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Crossing the threshold of the Ortega-Murillo dictatorship

Irma Alicia Velásquez Nimatuj is an author, journalist and college professor in Guatemala and the U.S. She is the first Maya K’iche’ woman to receive her PhD in social anthropology. She has taught at  the University of Texas Austin, and at Brown, Duke and Stanford Universities. Dra. Velásquez Nimatuj is the protagonist of the Skylight film 500 Years: Life in Resistance, and serves on the board of directors of Skylight.

(Originally published in El Periódico de Guatemala)

This is a brief account of my denial of entry to Nicaragua, and the illegal detention and expulsion that I experienced on July 24, 2022.

If there is a Central American country that teaches us an enduring capacity to resist bloody dynasties turned into fierce family dictatorships, that country is Nicaragua. However, the inspiring resistance it forged throughout the 20th century with blood, conscience and example has slowly given way to the tragic reality that the largest nation in Central America is living today. The Nicaragüita of Carlos Mejía Godoy today is locked in a spiral of terror and violence that strikes all its sons and daughters and forces them to leave their homes, to take refuge in nearby or distant places, carrying with them the pain of family separation and the bitter pill of exile, which is permanent. Today that reality also impacts its neighboring countries.

That beautiful nation that showed my generation, when we were still children – in black and white recordings – that utopias, with the strength of youth and the full understanding that each era brings with it, can indeed materialize, is the one that today, in an absurd reversal of the clock of history, is one that represses its own fruits, its own flowers, the one that wants to wipe out the seeds it created and wants to prevent them from germinating. That is why it goes after anyone who dares to fly or identify with any flag that demands fundamental rights, which are only the most basic rights.  No one dares, then, to ask for more, as a punishment that cannot even be imagined will be created out of whole cloth driven by unhinged madness stoked by the fear of losing control of its tenuous hold on power.

In that nation, what was once a collective struggle for transformation has become a family struggle to control and accumulate power. This has given rise to a quasi-dynastic enterprise that has disfigured Sandino’s legacy. This is a process that is hard to understand, but there it is, showing us the miseries that dictatorships of any ideological stripe drag along with them. There is no dignity, there is no search for brotherhood, there is no cry for sisterhood, there is only surveillance and terror.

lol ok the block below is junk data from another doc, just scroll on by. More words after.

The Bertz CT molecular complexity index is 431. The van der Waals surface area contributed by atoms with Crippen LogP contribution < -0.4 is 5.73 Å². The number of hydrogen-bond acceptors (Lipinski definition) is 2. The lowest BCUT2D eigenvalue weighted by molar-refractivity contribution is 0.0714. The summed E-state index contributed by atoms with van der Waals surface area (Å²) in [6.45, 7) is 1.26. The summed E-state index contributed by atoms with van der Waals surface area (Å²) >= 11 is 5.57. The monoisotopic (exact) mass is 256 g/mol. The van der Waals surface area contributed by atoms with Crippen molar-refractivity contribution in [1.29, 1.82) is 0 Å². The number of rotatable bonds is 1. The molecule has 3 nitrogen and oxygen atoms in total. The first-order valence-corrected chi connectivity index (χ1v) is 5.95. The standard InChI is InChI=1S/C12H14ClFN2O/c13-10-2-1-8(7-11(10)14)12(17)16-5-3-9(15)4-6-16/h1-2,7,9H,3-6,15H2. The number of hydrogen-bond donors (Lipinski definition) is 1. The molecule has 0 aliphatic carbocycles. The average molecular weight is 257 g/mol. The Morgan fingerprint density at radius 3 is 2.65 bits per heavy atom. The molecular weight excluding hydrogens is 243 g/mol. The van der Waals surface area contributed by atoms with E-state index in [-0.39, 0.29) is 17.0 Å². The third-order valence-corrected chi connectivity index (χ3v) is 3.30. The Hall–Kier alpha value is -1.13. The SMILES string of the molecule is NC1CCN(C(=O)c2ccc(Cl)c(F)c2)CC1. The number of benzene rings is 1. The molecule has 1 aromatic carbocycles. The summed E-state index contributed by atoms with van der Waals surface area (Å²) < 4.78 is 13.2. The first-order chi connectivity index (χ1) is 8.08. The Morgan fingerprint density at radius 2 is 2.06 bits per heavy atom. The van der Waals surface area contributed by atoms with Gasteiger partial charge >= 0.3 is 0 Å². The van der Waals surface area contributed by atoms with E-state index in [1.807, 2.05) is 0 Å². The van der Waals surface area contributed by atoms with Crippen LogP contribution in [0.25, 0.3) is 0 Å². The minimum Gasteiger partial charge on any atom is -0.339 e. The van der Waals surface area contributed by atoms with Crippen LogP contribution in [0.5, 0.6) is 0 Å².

In this context, where the abyss is just one step away, it was my turn to face the jaws of authoritarianism without ever intending to.

In May of this year, I decided that the pandemic took its toll on me and that I would go to Managua to embrace a member of our extended family that I had not been able to see.  My wish was to welcome him. In May I bought my ticket, filled out all the required immigration forms and up until the day of my flight, I never received any notification from the Nicaraguan government about my 4-day visit to their country.  So I was confident and flew on July 24th.  However, upon arriving at the Cesar Augusto Sandino International Airport, the airline I was traveling on asked me to identify myself and upon doing so I was immediately handed over to a government agent dressed in civilian clothes.  The agent asked me for my travel documents and with no reason or justification took them.  He immediately took me to another area of the airport, where he and another person searched me and my luggage.

Then, I was placed in an area where I was held by the agent in charge of my detention.  From the first moment I was taken aside, I knew that my life was in danger. If my entering the country was not documented by immigration authorities, who could attest that I had been detained? The government of Nicaragua could argue that I never entered and simply disappeared and I could end up in one of the prisons where valuable lives are being extinguished.    I asked what was the reason for my detention, if I had violated any regulations or why I was prevented from entering?

All I got was silence and more silence and refusal to answer me.  The only thing that the officer in charge finally told me was that “I should never have traveled to this country”.  If indeed I should never have traveled, why wasn’t I informed during the two months between the purchase of the ticket and the day of my flight? Why did they wait until I arrived at the airport to detain me in front of the other passengers?  Part of the answer is that, on the one hand, they wanted to publicly humiliate me as if I were a criminal who could be arrested for my work related to human rights and the rights of women and indigenous peoples that I have worked for inside and outside my country. On the other hand, my captors wanted to make me feel that the power is in their hands, that my voice is not a voice, my voice does not exist and by extension, my being.